On Thursday 16th Nov, in Merthyr, Michael Sheen gave the annual Raymond Williams lecture, having chosen the theme "Who speaks for Wales?" It was quite a long lecture, at more than 90 minutes, but it was crammed with good things -- fluently presented (as one would expect), beautifully written and carefully researched. It covered a vast range of topics, and everybody who has heard it has come away enlightened and even inspired. It's available in two locations on the web:
One of the things I found most interesting in the talk was the short section on Welsh broadcasting, in which Michael expressed disquiet about the "sort of Wales" which is reflected to the people of Wales (and the rest of the world) by our broadcasters, including BBC Wales and S4C. He implied, that we, the people of Wales, are being short-changed by the broadcasters, who feed us largely on a "British" diet when much of it should be much more specifically Welsh. That is not to argue that Wales should be more introverted or parochial. He suggested that unless the current situation changes, the broadcasters will be complicit in the campaign to write Wales out of history and to deny Wales a recognition of its own character and its own narrative.
This, of course, is exactly what I have been saying on this blog for a very long time. Why us there no strong requirement placed upon BBC Wales and the others who make programmes in Wales to tell the Welsh story alongside the telling of other people's stories? Why is there still no big Welsh TV drama capable of selling Wales to the world? Why do the BBC studios in Wales (and the other studios run by Pinewood and other companies) put virtually all of their efforts into the making of programmes which have nothing whatsoever to do with Wales? Many other questions too....... We know the answers to some of the questions, and most of the answers have to do with money -- but the politicians and the broadcasters need to consider carefully why the TV and film industry has developed as a very successful exporter of products involving minimal added value as far as Wales is concerned. Water, coal, slate, farm products, films, TV programmes -- extracted from Wales, admittedly creating jobs, but bringing most benefits to those who live elsewhere.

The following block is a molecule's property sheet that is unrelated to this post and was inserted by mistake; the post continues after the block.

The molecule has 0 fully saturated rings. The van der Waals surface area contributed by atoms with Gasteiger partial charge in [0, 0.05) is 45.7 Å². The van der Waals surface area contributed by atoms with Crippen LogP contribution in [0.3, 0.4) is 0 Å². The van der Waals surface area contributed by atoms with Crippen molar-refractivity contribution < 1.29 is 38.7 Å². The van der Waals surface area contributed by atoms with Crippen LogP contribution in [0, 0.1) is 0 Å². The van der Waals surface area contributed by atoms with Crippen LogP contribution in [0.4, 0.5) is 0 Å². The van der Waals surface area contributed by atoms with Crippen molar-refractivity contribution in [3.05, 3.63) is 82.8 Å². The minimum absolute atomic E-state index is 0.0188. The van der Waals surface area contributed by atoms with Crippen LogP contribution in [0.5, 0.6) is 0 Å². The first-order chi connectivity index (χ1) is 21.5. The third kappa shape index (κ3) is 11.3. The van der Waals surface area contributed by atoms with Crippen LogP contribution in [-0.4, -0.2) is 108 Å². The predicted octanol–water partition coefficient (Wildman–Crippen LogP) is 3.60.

Back to the Welsh narrative. As readers will know, we played around with this earlier in the year, and came up with something like this:
"Wales is two hours and a million miles away -- a small country on the Celtic fringe of Europe. The country’s green acres have seen a valiant struggle for self determination against a powerful and predatory neighbour. From the days of its ancient myths and native princes, to the ring of castles built by its conquerors, to its soaring rocky peaks and wild coasts, to its rich bardic and linguistic heritage, and the coal and iron that forged a global industrial revolution, Wales has always been a nation of survivors. Melancholia features large in the national psyche -- but so does euphoria, and the old mystics talked of two fighting dragons. Welsh people still have a powerful sense of place and an instinct for subversion and social justice. They still have an abiding fondness for family histories, mysteries and legends, poetry and music, ceremonial and eccentric traditions. And in Wales you will find a living language, an open-hearted generosity of spirit, a real sense of mischief, and the warmest of welcomes."
That was one version that many commentators liked. Here is another, slightly less poetic:
"Wales is a small country on the Celtic fringe of Europe with magnificent landscapes and rich natural resources. It is too close to England to have remained truly independent, and not far enough away for bloody rebellions ever to have taken hold. Throughout its history it has fought to resist the depredations of powerful neighbours; and against all the odds it has retained its language, its culture and its pride whilst encouraging toleration and liberal values and adapting to dramatic change. It has learned how to be subversive and seductive, and how to be spiritual and mischievous at the same time. In its history it has not suffered the same deep traumas as Scotland and Ireland. Its people are romantics, prone to wild swings of emotion; both melancholia and euphoria feature in the national psyche. Welsh people have a powerful "sense of place" and an abiding fondness for family histories, legends, ceremonial and ancient traditions. Eccentricity is embraced, while great value is placed upon learning. There is a tendency towards radical protest and an ever-present desire for social reform. Ultimately, Wales wants the respect of others -- and to be left in peace to enjoy and endure its own strange obsessions.”
So, bearing in mind the points made by Michael, how do we get this story told in a manner which will increase Welsh self-awareness and self-esteem and increase the respect of the rest of the world? We are working on it......
PS. The text of the lecture us now available. The PDF can be accessed here: